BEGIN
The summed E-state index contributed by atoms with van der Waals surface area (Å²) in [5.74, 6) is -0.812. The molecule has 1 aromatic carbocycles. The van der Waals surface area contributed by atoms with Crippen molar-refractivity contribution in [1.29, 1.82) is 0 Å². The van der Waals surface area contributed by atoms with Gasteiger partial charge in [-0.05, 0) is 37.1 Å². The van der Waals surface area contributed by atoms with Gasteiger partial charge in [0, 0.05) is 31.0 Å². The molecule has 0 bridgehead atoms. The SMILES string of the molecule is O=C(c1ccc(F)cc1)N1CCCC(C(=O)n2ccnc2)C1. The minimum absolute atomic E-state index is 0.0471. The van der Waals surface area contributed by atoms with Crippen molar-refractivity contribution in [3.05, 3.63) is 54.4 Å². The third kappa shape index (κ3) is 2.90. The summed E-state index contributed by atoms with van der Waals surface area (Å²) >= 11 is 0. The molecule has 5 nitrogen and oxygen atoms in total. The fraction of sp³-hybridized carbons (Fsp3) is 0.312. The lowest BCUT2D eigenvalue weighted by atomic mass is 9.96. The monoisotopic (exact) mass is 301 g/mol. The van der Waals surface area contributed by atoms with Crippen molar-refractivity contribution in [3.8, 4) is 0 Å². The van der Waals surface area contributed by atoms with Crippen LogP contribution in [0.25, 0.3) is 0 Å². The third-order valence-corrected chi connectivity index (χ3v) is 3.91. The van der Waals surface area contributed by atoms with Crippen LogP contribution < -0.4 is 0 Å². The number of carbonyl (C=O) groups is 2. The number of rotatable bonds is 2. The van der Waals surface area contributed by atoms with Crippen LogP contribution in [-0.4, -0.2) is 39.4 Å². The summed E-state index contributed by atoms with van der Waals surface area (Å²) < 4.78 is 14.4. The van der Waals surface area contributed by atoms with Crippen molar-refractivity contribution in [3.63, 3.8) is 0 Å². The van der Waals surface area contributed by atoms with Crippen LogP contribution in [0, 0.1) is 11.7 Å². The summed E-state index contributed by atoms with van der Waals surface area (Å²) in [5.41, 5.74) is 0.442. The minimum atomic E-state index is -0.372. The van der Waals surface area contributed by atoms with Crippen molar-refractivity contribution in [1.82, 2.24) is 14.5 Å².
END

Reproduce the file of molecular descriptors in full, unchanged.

The summed E-state index contributed by atoms with van der Waals surface area (Å²) in [5.74, 6) is -0.812. The molecule has 1 aromatic carbocycles. The van der Waals surface area contributed by atoms with Crippen molar-refractivity contribution in [1.29, 1.82) is 0 Å². The van der Waals surface area contributed by atoms with Gasteiger partial charge in [-0.05, 0) is 37.1 Å². The van der Waals surface area contributed by atoms with Gasteiger partial charge in [0, 0.05) is 31.0 Å². The molecule has 0 bridgehead atoms. The SMILES string of the molecule is O=C(c1ccc(F)cc1)N1CCCC(C(=O)n2ccnc2)C1. The minimum absolute atomic E-state index is 0.0471. The van der Waals surface area contributed by atoms with Crippen molar-refractivity contribution in [3.05, 3.63) is 54.4 Å². The third kappa shape index (κ3) is 2.90. The summed E-state index contributed by atoms with van der Waals surface area (Å²) >= 11 is 0. The molecule has 5 nitrogen and oxygen atoms in total. The fraction of sp³-hybridized carbons (Fsp3) is 0.312. The lowest BCUT2D eigenvalue weighted by atomic mass is 9.96. The monoisotopic (exact) mass is 301 g/mol. The van der Waals surface area contributed by atoms with Crippen molar-refractivity contribution in [3.8, 4) is 0 Å². The van der Waals surface area contributed by atoms with Crippen LogP contribution in [0.25, 0.3) is 0 Å². The third-order valence-corrected chi connectivity index (χ3v) is 3.91. The van der Waals surface area contributed by atoms with Crippen LogP contribution < -0.4 is 0 Å². The number of carbonyl (C=O) groups is 2. The number of rotatable bonds is 2. The van der Waals surface area contributed by atoms with Crippen LogP contribution in [-0.4, -0.2) is 39.4 Å². The summed E-state index contributed by atoms with van der Waals surface area (Å²) < 4.78 is 14.4. The van der Waals surface area contributed by atoms with Crippen molar-refractivity contribution in [3.63, 3.8) is 0 Å². The van der Waals surface area contributed by atoms with Crippen LogP contribution in [0, 0.1) is 11.7 Å². The summed E-state index contributed by atoms with van der Waals surface area (Å²) in [5.41, 5.74) is 0.442. The minimum atomic E-state index is -0.372. The van der Waals surface area contributed by atoms with Crippen molar-refractivity contribution in [1.82, 2.24) is 14.5 Å².